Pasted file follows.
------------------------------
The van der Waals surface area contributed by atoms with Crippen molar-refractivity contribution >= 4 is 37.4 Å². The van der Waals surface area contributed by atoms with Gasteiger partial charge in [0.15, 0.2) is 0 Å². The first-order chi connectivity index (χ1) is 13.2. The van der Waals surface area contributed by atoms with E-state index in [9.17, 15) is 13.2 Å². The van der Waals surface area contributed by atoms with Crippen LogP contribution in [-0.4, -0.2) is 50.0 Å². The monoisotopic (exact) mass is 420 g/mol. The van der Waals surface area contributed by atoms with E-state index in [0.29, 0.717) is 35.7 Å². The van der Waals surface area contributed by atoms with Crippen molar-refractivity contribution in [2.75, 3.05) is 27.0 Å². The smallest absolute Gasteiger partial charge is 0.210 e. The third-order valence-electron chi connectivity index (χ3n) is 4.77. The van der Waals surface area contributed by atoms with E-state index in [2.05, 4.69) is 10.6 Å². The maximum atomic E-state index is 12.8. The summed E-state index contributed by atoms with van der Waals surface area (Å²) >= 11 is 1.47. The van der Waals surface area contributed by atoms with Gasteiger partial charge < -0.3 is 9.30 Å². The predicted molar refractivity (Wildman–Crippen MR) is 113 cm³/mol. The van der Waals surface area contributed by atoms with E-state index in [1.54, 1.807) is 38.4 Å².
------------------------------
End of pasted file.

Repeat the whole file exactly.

The van der Waals surface area contributed by atoms with Crippen molar-refractivity contribution >= 4 is 37.4 Å². The van der Waals surface area contributed by atoms with Gasteiger partial charge in [0.15, 0.2) is 0 Å². The first-order chi connectivity index (χ1) is 13.2. The van der Waals surface area contributed by atoms with E-state index in [9.17, 15) is 13.2 Å². The van der Waals surface area contributed by atoms with Crippen LogP contribution in [-0.4, -0.2) is 50.0 Å². The monoisotopic (exact) mass is 420 g/mol. The van der Waals surface area contributed by atoms with E-state index in [0.29, 0.717) is 35.7 Å². The van der Waals surface area contributed by atoms with Crippen molar-refractivity contribution in [2.75, 3.05) is 27.0 Å². The smallest absolute Gasteiger partial charge is 0.210 e. The third-order valence-electron chi connectivity index (χ3n) is 4.77. The van der Waals surface area contributed by atoms with E-state index in [2.05, 4.69) is 10.6 Å². The maximum atomic E-state index is 12.8. The summed E-state index contributed by atoms with van der Waals surface area (Å²) >= 11 is 1.47. The van der Waals surface area contributed by atoms with Gasteiger partial charge < -0.3 is 9.30 Å². The predicted molar refractivity (Wildman–Crippen MR) is 113 cm³/mol. The van der Waals surface area contributed by atoms with E-state index in [1.54, 1.807) is 38.4 Å².